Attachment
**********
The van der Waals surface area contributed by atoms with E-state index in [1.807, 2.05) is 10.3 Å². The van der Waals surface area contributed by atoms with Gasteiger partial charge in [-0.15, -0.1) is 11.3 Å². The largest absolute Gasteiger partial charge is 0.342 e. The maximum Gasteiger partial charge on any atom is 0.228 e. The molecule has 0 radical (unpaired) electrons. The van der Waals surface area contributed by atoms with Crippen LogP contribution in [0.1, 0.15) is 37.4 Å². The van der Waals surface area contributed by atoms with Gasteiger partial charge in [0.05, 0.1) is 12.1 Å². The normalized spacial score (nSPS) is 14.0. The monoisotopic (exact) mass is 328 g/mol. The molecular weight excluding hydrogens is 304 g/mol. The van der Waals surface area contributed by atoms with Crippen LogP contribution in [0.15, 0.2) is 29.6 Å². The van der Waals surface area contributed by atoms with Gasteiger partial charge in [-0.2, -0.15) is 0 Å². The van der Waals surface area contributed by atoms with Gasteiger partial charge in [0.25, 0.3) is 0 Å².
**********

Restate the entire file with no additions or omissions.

The van der Waals surface area contributed by atoms with E-state index in [1.807, 2.05) is 10.3 Å². The van der Waals surface area contributed by atoms with Gasteiger partial charge in [-0.15, -0.1) is 11.3 Å². The largest absolute Gasteiger partial charge is 0.342 e. The maximum Gasteiger partial charge on any atom is 0.228 e. The molecule has 0 radical (unpaired) electrons. The van der Waals surface area contributed by atoms with Crippen LogP contribution in [0.1, 0.15) is 37.4 Å². The van der Waals surface area contributed by atoms with Gasteiger partial charge in [0.05, 0.1) is 12.1 Å². The normalized spacial score (nSPS) is 14.0. The monoisotopic (exact) mass is 328 g/mol. The molecular weight excluding hydrogens is 304 g/mol. The van der Waals surface area contributed by atoms with Crippen LogP contribution in [0.15, 0.2) is 29.6 Å². The van der Waals surface area contributed by atoms with Gasteiger partial charge in [-0.2, -0.15) is 0 Å². The van der Waals surface area contributed by atoms with Gasteiger partial charge in [0.25, 0.3) is 0 Å².